Lawmakers are deadlocked over Medicare provider payments, reports Robert Pear: "House and Senate negotiators are deadlocked over how to prevent a deep cut in Medicare payments to doctors who treat millions of Medicare beneficiaries, an impasse that could threaten broader legislation on a payroll tax cut. Lawmakers in both parties said they wanted to give doctors a small increase, but could not agree on how to cover the cost. The issue, which is being negotiated as part of the talks over maintaining a reduction in payroll taxes for 160 million Americans, pits health care providers against one another -- doctors versus hospitals -- in a type of conflict that is most likely to become more common as the federal government tries to throttle back the growth of Medicare costs. The payroll legislation would also continue jobless benefits for many of the nation’s unemployed. In the absence of agreement, doctors’ fees will be cut 27 percent next month, and many doctors say they could not continue treating Medicare patients under the lower payments."

Junk food remains widely available in schools, reports Dina ElBoghdady: "Nearly half of elementary school children can buy junk food at school, a trend that contributes to the childhood obesity epidemic and underscores the need for federal regulation of school snacks, according to a study published Monday in a pediatric journal. The study, funded by the Robert Wood Johnson Foundation, comes as federal regulators are crafting a proposal that would set new nutrition standards for foods and beverages sold in vending machines, snack bars and elsewhere in schools. The proposal will not cover foods that are part of the federally subsidized school meal program. That program was revamped recently by the Obama administration and requires participating school cafeterias to start serving twice as many fruits and vegetables, more whole grains and less sodium and fat when the next school year begins."

Should we regulate sugar like alcohol? Some researchers think so.

Domestic Policy

Congress passed a long-term funding bill for the FAA, reports Burgess Everett: "After 1,590 days and 23 short-term extensions, Congress finally gave the FAA a long-term funding bill. The Senate voted, 75-20, Monday evening to send the conference report to the White House, where President Barack Obama is expected to sign it. The House passed the bill Friday. The $64 billion, four-year bill should officially restore stability to the beleaguered FAA. In the past year, the agency has experienced both a two-week partial shutdown that put thousands out of work and the resignation of FAA Administrator Randy Babbitt in December after his arrest on suspicion of drunken driving. But the bipartisan compromise was not without critics. Many labor groups, including the Communication Workers Association, bashed the labor compromise. CWA President Larry Cohen said it amounted to 'a deliberate attack on workplace rights,' concerning Democrats, of whom only 24 voted for the bill in the House."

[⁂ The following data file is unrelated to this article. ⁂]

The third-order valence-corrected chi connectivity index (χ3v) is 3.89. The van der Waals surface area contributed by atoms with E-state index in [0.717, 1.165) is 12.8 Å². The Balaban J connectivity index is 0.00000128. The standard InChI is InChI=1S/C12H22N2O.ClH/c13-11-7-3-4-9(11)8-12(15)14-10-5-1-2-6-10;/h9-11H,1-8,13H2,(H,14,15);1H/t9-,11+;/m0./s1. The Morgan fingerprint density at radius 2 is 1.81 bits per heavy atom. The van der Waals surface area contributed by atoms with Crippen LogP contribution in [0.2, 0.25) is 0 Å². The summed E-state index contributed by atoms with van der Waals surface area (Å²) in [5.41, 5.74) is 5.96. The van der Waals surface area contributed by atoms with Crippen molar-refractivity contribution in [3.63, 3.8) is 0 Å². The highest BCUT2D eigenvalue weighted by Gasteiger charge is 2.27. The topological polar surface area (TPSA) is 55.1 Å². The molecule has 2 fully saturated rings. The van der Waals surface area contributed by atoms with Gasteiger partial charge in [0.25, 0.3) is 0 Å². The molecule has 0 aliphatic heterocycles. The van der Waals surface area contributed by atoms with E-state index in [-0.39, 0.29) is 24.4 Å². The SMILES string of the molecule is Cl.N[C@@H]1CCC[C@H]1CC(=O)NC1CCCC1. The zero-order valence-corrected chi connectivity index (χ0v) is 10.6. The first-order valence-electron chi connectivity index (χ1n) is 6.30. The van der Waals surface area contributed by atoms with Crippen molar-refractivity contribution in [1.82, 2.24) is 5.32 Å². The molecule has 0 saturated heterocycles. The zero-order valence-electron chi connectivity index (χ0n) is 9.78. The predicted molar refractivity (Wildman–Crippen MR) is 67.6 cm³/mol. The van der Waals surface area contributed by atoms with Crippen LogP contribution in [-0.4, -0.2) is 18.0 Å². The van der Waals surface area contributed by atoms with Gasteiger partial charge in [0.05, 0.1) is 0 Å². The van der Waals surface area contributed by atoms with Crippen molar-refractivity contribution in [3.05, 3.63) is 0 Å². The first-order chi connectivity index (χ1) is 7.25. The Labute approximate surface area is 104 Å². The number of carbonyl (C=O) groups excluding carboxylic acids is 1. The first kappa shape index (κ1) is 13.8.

Congress' insider-trading legislation would crack down on the political intelligence industry, reports Kevin Bogardus: "The lucrative market for political intelligence that runs from Washington to Wall Street could be more fully exposed by insider-trading legislation that is moving quickly through Congress. Lobbyists and operatives are bristling at a provision in the Stop Trading on Congressional Knowledge (STOCK) Act that would require many traders of political intelligence to register for the first time under the Lobbying Disclosure Act (LDA). Observers say the intelligence trade is rapidly growing into a multimillion-dollar industry, powered by clients at hedge funds and other financial firms that can turn a tidy profit on the inside dope about the workings of Congress."

Interspecies friendship interlude: A cat tries to steal a dog's tongue..


The GOP infrastructure bill is moving forward despite revenue doubts, report Burgess Everett and Adam Snider: "The House’s surface transportation bill -- the GOP’s major job-creation initiative -- is off to an inauspicious start, but Republican leaders are pushing full speed ahead. Although several conservative groups have criticized the five-year, $260 billion measure for relying too much on nontraditional revenue sources like oil drilling, House leaders received a critical endorsement from Grover Norquist, the founder and president of Americans for Tax Reform...Last week, three committees passed major sections of the bill: Ways and Means approved the financing title; Natural Resources cleared three energy bills -- including oil drilling in the Arctic National Wildlife Refuge -- designed to cover some of a shortfall that estimates indicate could top $50 billion; and Transportation and Infrastructure spent 18 hours considering 103 amendments."

Wonkbook is compiled and produced with help from Karl Singer and Michelle Williams.